What’s the big deal with colour anyway? Please know that as you read this you’re probably going to bounce between agreeing with me, disagreeing with me or just being indifferent – and in all honesty either one of these responses is absolutely fine. Why? Because you are an individual, with your own point of view and perspective – I respect that.
I’ve spent the last few weeks browsing the inter web, reading instagram posts, listening and watching videos or podcasts about this precious topic of colour – and to be more specific, skin colour.
I’m not the kind of person that likes to respond or react in the moment – I’ve learned to wait while all the dust is swirling around the social spaces, with various forms of debris flying everywhere. I’ve learned that stepping into that is how you get hurt or end up doing the hurting, unintentionally. Unless it’s a fight worth dying for, I sit like a sniper and wait.
I’ve learned to wait like this from my husband. Wait, until the dust has settled and then take the time to look at the leftovers and see how I can sweep up or position myself in a place of being well informed and heal or build up and make an impact.
Also, having allowed myself the grace to process my own feelings and identify them for what they really are depending on what type of dust is flying around.
So, right now with the dust that is currently starting to settle – I still ask, what IS the big deal with colour anyway?
You know, the original definition of the word COLOUR is “the property possessed by an object of producing different sensations on the eye as a result of the way it reflects or emits light”
I ask you to read that again. Let it sit and sink in for a bit. In a utopian world – this is truth. This is what colour should be – but the world is not perfect, it’s filled with selfish, sinful human beings (like myself) – that have been conditioned to ‘reflect’ or ‘emit’ a certain way, based on our original introductions on/in this planet – we all call earth.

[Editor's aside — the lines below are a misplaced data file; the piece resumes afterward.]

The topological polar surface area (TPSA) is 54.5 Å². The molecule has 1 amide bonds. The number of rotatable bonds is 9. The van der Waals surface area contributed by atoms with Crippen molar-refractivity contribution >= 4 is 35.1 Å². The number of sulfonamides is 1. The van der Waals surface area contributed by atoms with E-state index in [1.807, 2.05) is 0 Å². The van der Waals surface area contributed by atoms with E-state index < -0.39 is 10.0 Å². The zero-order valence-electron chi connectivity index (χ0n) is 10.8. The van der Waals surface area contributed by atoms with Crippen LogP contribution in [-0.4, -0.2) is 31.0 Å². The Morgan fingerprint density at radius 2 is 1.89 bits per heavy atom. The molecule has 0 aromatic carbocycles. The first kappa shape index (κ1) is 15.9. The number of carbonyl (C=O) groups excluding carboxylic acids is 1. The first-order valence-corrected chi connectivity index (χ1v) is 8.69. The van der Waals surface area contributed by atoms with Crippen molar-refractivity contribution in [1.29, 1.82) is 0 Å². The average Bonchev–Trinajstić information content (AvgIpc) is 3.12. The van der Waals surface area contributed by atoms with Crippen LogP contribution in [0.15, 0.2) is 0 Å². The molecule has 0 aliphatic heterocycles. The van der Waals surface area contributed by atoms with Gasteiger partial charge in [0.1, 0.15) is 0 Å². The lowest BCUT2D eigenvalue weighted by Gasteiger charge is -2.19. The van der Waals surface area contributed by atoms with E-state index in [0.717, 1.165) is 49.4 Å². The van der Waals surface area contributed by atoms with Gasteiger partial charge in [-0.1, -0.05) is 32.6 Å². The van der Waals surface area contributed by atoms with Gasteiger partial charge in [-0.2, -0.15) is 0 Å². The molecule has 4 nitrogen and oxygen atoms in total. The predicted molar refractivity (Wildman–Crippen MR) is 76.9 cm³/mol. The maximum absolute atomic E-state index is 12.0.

Based on that original, and thereafter, environment in which we were all uniquely cultivated in. Some are completely free, oblivious to the dangers – that others, have had to be taught to protect themselves from. Defenses that are taught in order to survive this tumultuous world we live in.
In light of all that is happening in our world and from my own personal history – I’ve come to realize that it isn’t the colour that’s the problem but the perspective.
Depending on WHO is looking through the lens determines the ACTION.
You see, innocence is real folks.
Colour blindness is real.
I can say this, why?
Because up until an innocent human being realizes differences, there is purity in thought, motive and heart.
This makes me mull over a scripture from a different perspective – “I say to you, unless you change and become as little children, you will by no means enter the kingdom of heaven.” Matthew 18:3
I’m not saying we’re all doomed – but we need to change our perspective in order to embrace others like little children do.
Little people are taught how to respond to differences, they don’t see them until importance is placed on one/some thing more than the other. They start to recognize that something is better than the other based on how “those that are important to them” react.
For argument sake, this would be the parent, caregiver or teacher in their little worlds.
I have stewed over how my little voice, or being, can make an impact in this world – where colour is such a huge part of our lives. I mean, I could spread the canvas and add in fashion, looks/features, living conditions etc. All of these are something we have all been conditioned to think is right or wrong – more or less important – based on what or how WE choose to see.
Just to shed light or give a little example of where I’m going with this, I’m going to share a little personal story of mine.
I grew up in Zimbabwe when it was in its golden years – I went to a small private school because my parents hustled a way for us to go there. We were a middle class coloured (brown) family in an economy that did pretty well globally in the 80s and 90s.
We were privileged enough to travel to America – I remember being about 8 years old. We went to a small town to visit dear family friends that just so happened to be white. While we were with them we joined them at a church “pot luck” or “bring and share”. The event was at an indoor swimming pool – which was something I had never seen in my life and the best diving board, an avid swimming 8 year old could dream of.